A record 8,500 migrants died in 2023, says UN

The total number of deaths among migrants in 2023 was nearly 20% more than in 2022

March 06, 2024 09:48 pm | Updated 09:51 pm IST - GENEVA

The UN’s International Organisation for Migration said the biggest increase in deaths was on the Mediterranean Sea. File

The UN’s International Organisation for Migration said the biggest increase in deaths was on the Mediterranean Sea. File | Photo Credit: AP

A total of 8,565 migrants died on land and sea routes worldwide last year, the U.N. migration agency said March 6, a record high since it began tallying deaths a decade ago.

The International Organisation for Migration said the biggest increase in deaths last year was on the treacherous Mediterranean Sea crossing, to 3,129 from 2,411 in 2022. However, that was well below the record 5,136 deaths recorded in the Mediterranean in 2016 as huge numbers of Syrians, Afghans and others fled conflicts toward Europe.

IOM said the total number of deaths among migrants in 2023 was nearly 20% more than in 2022. It said most of the deaths last year, about 3,700, came from drowning.

The Geneva-based migration agency cautioned that the figures likely underestimate the real toll, and factors such as improved data collection methods play a part in its calculations.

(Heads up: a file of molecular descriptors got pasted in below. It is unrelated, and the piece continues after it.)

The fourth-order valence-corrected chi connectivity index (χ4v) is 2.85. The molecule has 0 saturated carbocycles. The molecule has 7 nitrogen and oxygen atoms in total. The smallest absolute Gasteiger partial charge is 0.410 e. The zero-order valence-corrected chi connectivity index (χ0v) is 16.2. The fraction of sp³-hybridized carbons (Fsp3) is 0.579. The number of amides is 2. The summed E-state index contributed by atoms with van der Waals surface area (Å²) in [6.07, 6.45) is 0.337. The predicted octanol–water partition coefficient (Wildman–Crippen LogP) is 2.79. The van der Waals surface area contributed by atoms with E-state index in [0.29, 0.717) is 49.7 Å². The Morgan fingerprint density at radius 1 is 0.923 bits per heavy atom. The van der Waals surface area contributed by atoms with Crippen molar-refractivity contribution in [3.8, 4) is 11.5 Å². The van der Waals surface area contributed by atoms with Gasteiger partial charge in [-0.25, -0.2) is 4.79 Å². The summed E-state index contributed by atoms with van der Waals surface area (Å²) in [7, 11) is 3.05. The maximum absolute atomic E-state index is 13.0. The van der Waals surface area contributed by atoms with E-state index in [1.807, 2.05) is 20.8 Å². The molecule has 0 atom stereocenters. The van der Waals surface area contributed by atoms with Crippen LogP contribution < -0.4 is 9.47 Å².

"Every single one of them is a terrible human tragedy that reverberates through families and communities for years to come,” IOM Deputy Director General Ugochi Daniels said in a statement.

Rise in deaths in Asia, Africa

Overall, the biggest jump in deaths in recent years was in Asia, where more than 2,000 migrants died compared to an annual average of under 1,000 since 2014. IOM said 2,138 migrants died in Asia last year, 68 more than in 2022.

The rise in Asia last year was primarily because of increased deaths among Afghans fleeing to places like neighbouring Iran and among Rohingya refugees on maritime routes, IOM spokesperson Jorge Galindo said in an email.

IOM said a record number of deaths also occurred in Africa last year — 1,866 — mostly in the Sahara Desert and along the sea route to the Canary Islands.

The agency cited difficulties in data collection in remote areas, such as in the dangerous “Darien Gap” in Panama, where many migrants pass from South America on their way north.

IOM’s “Missing Migrants” project, which tallies the figures, was set up in 2014 after a surge in deaths in the Mediterranean and an influx of migrants on the Italian island of Lampedusa off Tunisia.

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